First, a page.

More than 1000 whānau needed help with their housing needs soon after Cyclone Gabrielle, Bayden Barber says. Photo / RNZ / Rebekah Parsons-King
Moving whānau into emergency housing, re-building the road network and getting the economy back up and running are the top three priorities for Hawke’s Bay iwi Ngāti Kahungungu.
The iwi authority chair, Bayden Barber, said he had been in meetings to try and work out options for whānau who lost their homes in Cyclone Gabrielle.
“Working with government agencies, Te Puni Kokiri, Ministry of Urban Development and Kainga Ora to basically understand what’s available from the government from a supply side of things, and securing our communities over the demand side of things, so that we know how many people need housing so we can fill the gap,” he said.
Te Matau-a-Māui had been in a housing crisis for years, he said, and that had been made significantly worse by the cyclone.
“Now we’ve got a number of whānau, that was over 1000 at one stage staying in transitional housing, which is basically motel accommodation. Those are still pretty full.”
Barber said the iwi and agencies were working out whether accommodation like cabins could be built on marae land.
With the state of emergency now lifted, Barber said the full recovery could take years.
“The next part of the recovery is looking at our economy, looking at our business sector, what are the recovery packages in relation to horticulture and related industries.”
He said they were working out how to support the number of whānau who did not have insurance, which he described as a delicate situation.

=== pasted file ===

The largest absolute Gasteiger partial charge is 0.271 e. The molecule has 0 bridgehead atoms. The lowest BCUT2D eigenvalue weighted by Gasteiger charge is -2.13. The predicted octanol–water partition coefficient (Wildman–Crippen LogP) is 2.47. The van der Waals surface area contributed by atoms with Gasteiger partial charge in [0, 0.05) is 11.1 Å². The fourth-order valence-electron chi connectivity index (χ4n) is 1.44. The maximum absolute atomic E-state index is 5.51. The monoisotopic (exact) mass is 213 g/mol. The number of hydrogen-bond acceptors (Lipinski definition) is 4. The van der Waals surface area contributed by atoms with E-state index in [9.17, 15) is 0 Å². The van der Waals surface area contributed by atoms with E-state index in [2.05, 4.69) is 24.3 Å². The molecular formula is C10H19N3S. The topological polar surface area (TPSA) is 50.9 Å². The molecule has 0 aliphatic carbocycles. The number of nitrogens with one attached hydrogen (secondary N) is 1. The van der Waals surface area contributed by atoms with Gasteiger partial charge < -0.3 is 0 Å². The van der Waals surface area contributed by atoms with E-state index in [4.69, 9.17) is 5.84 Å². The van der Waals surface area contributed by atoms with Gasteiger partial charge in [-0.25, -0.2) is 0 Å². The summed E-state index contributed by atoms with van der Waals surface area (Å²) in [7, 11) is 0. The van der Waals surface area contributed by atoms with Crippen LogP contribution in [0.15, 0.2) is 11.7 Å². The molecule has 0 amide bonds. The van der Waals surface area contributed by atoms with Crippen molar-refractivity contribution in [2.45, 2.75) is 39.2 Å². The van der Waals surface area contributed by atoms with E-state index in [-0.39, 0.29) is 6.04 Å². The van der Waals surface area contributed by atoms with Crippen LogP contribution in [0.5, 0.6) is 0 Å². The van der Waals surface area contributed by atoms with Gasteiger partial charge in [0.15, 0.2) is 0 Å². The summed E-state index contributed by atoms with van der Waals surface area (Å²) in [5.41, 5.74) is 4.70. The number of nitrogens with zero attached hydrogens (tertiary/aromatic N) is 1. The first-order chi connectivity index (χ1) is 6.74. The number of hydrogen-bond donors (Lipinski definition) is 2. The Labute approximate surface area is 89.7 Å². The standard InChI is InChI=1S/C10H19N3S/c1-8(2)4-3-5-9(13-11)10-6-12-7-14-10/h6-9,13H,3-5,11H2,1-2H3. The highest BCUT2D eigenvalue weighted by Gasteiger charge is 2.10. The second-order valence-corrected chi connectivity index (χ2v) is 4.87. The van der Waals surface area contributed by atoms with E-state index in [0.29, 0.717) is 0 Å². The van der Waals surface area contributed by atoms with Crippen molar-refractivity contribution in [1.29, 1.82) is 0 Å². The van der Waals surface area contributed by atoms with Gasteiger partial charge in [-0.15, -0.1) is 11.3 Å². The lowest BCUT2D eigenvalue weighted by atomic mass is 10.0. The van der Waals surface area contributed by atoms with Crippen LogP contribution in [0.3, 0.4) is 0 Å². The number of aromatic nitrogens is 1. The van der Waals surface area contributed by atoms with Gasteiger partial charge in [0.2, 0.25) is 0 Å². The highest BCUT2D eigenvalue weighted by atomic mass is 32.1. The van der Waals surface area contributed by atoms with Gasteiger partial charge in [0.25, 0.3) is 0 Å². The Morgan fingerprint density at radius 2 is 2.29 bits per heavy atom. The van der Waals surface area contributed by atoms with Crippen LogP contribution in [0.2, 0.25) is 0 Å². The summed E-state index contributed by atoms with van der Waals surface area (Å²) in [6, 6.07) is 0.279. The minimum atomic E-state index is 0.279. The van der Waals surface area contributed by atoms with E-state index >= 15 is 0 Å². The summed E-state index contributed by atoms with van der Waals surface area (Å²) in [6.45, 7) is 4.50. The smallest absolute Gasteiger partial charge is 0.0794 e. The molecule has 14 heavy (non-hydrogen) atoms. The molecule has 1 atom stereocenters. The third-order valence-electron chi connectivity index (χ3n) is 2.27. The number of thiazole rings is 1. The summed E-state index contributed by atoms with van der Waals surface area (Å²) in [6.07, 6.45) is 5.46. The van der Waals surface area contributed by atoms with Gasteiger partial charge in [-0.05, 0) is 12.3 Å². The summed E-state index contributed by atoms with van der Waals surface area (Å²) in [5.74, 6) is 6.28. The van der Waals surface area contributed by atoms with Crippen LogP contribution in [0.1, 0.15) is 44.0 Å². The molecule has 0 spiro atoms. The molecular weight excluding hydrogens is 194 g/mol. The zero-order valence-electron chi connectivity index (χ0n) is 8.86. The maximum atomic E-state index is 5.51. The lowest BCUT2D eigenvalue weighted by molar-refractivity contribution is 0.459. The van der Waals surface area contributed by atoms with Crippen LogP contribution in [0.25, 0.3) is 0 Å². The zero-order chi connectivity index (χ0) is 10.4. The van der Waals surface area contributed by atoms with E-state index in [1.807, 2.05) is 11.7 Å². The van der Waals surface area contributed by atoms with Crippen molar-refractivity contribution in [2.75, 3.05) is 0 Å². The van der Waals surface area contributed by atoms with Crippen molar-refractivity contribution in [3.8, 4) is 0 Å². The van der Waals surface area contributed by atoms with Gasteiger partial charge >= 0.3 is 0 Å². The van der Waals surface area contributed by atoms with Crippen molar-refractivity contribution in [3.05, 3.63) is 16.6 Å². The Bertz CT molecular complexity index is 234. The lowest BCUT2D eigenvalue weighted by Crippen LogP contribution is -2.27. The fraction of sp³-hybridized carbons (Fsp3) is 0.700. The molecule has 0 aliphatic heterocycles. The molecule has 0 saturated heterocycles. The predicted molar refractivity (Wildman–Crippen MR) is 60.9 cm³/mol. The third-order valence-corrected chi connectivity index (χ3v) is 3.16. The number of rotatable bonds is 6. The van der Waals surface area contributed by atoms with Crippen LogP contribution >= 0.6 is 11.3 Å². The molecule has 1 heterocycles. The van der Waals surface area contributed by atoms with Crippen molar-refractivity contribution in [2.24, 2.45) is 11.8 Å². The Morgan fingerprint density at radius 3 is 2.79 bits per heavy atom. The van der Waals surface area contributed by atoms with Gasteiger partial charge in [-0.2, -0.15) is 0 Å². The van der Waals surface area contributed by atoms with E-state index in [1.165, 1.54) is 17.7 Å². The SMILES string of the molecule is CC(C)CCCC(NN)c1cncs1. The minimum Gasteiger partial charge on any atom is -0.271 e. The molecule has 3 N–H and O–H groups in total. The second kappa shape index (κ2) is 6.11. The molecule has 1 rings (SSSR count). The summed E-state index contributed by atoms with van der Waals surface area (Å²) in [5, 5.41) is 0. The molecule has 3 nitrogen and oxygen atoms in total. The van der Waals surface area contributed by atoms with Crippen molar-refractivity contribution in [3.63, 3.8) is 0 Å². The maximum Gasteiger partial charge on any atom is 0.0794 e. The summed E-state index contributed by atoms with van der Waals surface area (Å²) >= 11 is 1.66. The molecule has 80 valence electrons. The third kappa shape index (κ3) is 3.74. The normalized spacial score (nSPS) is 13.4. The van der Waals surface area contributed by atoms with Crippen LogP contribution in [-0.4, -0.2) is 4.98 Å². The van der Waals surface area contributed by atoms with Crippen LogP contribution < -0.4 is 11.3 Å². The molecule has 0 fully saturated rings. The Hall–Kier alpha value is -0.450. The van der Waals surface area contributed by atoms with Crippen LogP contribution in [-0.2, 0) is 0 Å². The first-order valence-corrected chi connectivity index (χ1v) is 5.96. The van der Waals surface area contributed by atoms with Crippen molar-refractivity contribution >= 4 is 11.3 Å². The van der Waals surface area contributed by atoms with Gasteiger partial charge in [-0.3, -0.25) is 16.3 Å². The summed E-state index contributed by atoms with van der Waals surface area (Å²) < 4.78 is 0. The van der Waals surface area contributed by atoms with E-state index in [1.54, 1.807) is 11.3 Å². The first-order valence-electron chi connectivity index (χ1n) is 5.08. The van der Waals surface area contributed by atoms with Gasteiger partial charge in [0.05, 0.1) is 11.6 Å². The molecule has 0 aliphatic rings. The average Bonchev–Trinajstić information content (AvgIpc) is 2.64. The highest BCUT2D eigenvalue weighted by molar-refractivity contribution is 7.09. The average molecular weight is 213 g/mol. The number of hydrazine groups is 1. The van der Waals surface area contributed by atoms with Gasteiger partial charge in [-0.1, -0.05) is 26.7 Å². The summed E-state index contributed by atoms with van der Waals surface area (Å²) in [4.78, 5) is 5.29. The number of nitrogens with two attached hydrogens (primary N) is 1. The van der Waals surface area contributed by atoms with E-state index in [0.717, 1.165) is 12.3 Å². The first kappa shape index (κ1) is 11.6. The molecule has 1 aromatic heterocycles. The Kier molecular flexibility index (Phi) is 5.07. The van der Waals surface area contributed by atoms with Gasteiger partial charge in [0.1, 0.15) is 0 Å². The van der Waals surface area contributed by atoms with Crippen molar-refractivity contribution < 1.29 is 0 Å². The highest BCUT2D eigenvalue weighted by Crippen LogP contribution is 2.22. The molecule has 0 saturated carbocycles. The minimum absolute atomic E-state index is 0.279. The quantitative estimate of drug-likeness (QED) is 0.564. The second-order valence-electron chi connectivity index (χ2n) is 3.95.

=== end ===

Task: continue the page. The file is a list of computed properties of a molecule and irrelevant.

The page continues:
“Twenty-five percent probably uninsured and then you’ve got another 25 percent that are under-insured.
“We’re talking with our government partners, the Crown to look at possible options for those families… from their point of view, they don’t want to serve precedents where the government seem to bail out people that are not insured.”
Barber said the time was coming to have a mature conversation about the whenua, because many places were no longer safe to live.
“Māori are very loyal to the whenua, to their turangawaewae, where they’re from and many are of the mind that they’re gonna stay there,” he said.
“They’re not even healthy environments to be living in. I mean, you’ve got silt. When it dries it turns into dust, when it’s wet it turns into mud so we need to think wider, broader, bigger picture you know long term.
“What is the best for these communities?”
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